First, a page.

Like everything else he packed for his South Pacific jungle island adventure, David Hall needed his 2D CAD tool to be light and portable.
Hall is a civil engineer in the middle of a two-year assignment for Volunteer Services Abroad, a New Zealand economic development agency similar to the American Peace Corps. Along with his wife Rosie, he’s stationed in West New Britain, Papua New Guinea, an impoverished nation of 6 million where most of the population lives in remote rural areas without plumbing.
Coordinating with another volunteer service NGO called “Live and Learn,” Hall is helping local villagers:
- Install basic water supply systems to provide water in taps within the village and relieve the women and children of the daily chore of fetching water, often from miles away.
- Construct ventilated “longdrop” toilets as a sanitary alternative to the current practice of using the bush or beaches as bathrooms. The main component is a concrete slab with a hole in it (to squat over) and a ventilation pipe to minimize odors.
- Establish a hygiene education program to teach people the links between health and sanitation.
Because islanders cannot depend on a power supply for pumping, the water harvesting and filtration systems are based on gravity from either an elevated natural spring or a collection tank on a roof.
Before leaving for Papua New Guinea, Hall searched the Internet for a convenient drawing program that would work on his Mac laptop and he stumbled across DraftSight, a free professional-grade 2D CAD program from Dassault Systèmes.
“Having never used AutoCAD or any other drawing packages, I had to start from scratch and work through the manual which I found useful,” says Hall, who previously sketched by hand. “I was able to produce the drawings I needed.”
DraftSight’s free unlimited use is especially advantageous for non-profit organizations, which can use the savings from software licensing fees to allocate to other resources.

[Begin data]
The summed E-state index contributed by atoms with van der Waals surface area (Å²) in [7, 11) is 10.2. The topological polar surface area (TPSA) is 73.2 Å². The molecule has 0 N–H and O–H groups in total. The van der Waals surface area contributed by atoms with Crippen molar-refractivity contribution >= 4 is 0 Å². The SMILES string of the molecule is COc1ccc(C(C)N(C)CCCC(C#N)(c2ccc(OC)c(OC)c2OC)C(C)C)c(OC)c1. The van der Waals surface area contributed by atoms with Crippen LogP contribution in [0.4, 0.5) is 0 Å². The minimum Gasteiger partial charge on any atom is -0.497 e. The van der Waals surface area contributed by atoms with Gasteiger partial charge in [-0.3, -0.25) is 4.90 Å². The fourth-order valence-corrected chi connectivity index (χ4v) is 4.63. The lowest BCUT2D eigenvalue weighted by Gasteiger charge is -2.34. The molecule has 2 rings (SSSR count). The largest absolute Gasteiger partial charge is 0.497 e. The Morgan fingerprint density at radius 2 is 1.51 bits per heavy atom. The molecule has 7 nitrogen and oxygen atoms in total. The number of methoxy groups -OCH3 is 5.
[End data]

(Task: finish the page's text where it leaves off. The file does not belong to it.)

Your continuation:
Here is a DraftSight drawing of a new sediment box that Hall designed to improve the filtering of a spring-fed water supply. The system keeps dirt and particles out of the water storage tanks.
“It can be a very rewarding experience when one sees the pride in the villagers’ faces as the water system starts working after they have worked out for themselves — with some thoughtful guidance – what needs to be done,” Hall says. “They did all the hard work, such as digging pipe trenches, pouring concrete, etc. There is a direct correlation between effort involved and a sense of ownership.”
“Aid work can also be pretty frustrating at times,” he adds. “One has to learn to go with the flow!”
As for the flow of longdrop toilets, Live and Learn volunteers recently helped construct 50 Ventilated Improved Pit (VIP) units in the village of Potpot on Vitu Island. Improving sanitation in Potpot could save some unnecessary trips to the island’s only health clinic, which is a 40-minute trip by boat and a few hours drive by tractor.
A rudimentary structure is built above the concrete slab for privacy, with the frames sometimes covered with large coconut fronds. PVC ventilation pipes are painted black to absorb heat and create convection currents that help disperse odors.
“The new toilets should make quite a difference to the health of the community,” Hall says. “Unfortunately the wandering pigs, dogs, chickens and naked toddlers will still need to be toilet trained and that could be more difficult!”
“Problems still remain and flies may continue to be a health problem, hopefully less so than now. At least the beach won’t be used any longer and we’ll see a clean up of the sea,” he adds.
Plumbing issues aside, Hall says that he is awed by the gorgeous scenery around the toilets.
“It’s like a veritable Garden of Eden around here,” he says.
(If you’d like to learn more about engineer David Hall’s ongoing volunteer assignments in Papua New Guinea, visit his blog at http://daveandrosie.wordpress.com/)